The One-Two Punch of Forgiveness

I’ve decided that a relationship is like a bank account. You must make deposits to be able to draw anything out. And trust is one of the crucial factors that hold a relationship in tact. When a friend or family member does something which is totally untrustworthy, they bankrupt the account. And “sorry” isn’t enough to fill it back up.

A wise friend of mine counsels married couples. Usually he finds that they are struggling because of an affair or gambling or some behavior which has broken trust entirely. The person who made the offense will say they are sorry to their spouse and expect that their relationship should be back where it was before. This offender does not understand the relationship bank account system! When they broke trust, they bankrupted their account. They are basically starting over as a couple, having to build the trust back up in the account. And that always takes time.

I am amazed when I hear others who know about these type of situations saying things like, “Well, if she had really forgiven him, she wouldn’t be treating him that way.” Or “If you really forgave her, you wouldn’t mind if she came to the family event. Let’s just all get along.” But what they won’t say is the rest of the sentence, “… even if she hasn’t ever acknowledged she stole $100,000 from you or that she did anything wrong.”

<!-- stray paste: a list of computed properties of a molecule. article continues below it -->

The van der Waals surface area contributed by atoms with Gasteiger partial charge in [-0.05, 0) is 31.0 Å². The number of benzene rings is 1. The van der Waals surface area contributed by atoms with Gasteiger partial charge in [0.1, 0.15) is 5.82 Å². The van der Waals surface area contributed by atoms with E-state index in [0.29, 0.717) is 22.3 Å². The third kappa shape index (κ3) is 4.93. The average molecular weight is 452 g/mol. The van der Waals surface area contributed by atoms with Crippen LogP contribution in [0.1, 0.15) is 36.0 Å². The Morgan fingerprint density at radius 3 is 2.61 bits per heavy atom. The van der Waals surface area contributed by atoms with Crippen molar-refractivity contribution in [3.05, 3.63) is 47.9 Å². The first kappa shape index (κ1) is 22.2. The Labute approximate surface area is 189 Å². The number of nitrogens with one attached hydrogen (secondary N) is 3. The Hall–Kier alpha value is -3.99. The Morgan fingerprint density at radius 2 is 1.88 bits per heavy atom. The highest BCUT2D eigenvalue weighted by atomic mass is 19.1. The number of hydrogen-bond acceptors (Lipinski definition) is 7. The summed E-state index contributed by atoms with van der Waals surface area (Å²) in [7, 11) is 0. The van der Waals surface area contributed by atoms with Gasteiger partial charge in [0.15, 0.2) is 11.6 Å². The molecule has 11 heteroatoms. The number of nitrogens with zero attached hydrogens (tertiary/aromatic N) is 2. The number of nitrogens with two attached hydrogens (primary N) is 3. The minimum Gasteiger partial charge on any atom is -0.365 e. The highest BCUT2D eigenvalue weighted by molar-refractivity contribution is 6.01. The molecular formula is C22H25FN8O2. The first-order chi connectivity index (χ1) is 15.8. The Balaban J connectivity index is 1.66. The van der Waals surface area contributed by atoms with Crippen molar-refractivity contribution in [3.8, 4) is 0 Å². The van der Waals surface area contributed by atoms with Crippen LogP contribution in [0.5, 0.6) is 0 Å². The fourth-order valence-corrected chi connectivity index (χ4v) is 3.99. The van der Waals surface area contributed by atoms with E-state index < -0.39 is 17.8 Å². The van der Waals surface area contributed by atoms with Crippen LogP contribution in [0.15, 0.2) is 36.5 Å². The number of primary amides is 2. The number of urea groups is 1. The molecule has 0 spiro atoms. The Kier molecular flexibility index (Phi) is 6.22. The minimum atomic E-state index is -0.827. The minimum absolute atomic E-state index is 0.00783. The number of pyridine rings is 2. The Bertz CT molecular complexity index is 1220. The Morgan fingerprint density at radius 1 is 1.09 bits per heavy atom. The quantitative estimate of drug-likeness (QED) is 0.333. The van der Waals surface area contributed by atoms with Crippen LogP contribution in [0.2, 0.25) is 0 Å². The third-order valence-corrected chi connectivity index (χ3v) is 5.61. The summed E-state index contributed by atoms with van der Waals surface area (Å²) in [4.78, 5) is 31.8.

People want forgiveness without reparation, especially if they were not the ones who were offended. But forgiveness, although merciful, also requires reparation. For example, if your son breaks the neighbor’s window, marching him over to the neighbor’s house to ask forgiveness is just step one. Step two is the neighbor saying, “You are forgiven.” Step three is having your son mow the lawn for the summer to pay off the cost of replacing that window.

Somehow, in today’s world, we let go of step three. We just expect others to forgive and call on God’s mercy as the reason why. Yes, God is all merciful, but He is all just, too! The justice part is overlooked when we don’t make reparation. Scripture tells us that we are called to forgive our neighbor over and over and over. However, we are also told to pay back any debts owed and right any wrongs. Mercy and justice go hand in hand. They are the one-two punch of forgiveness. Without these two together, I think you end up at that lukewarm notion called tolerance.

 

 

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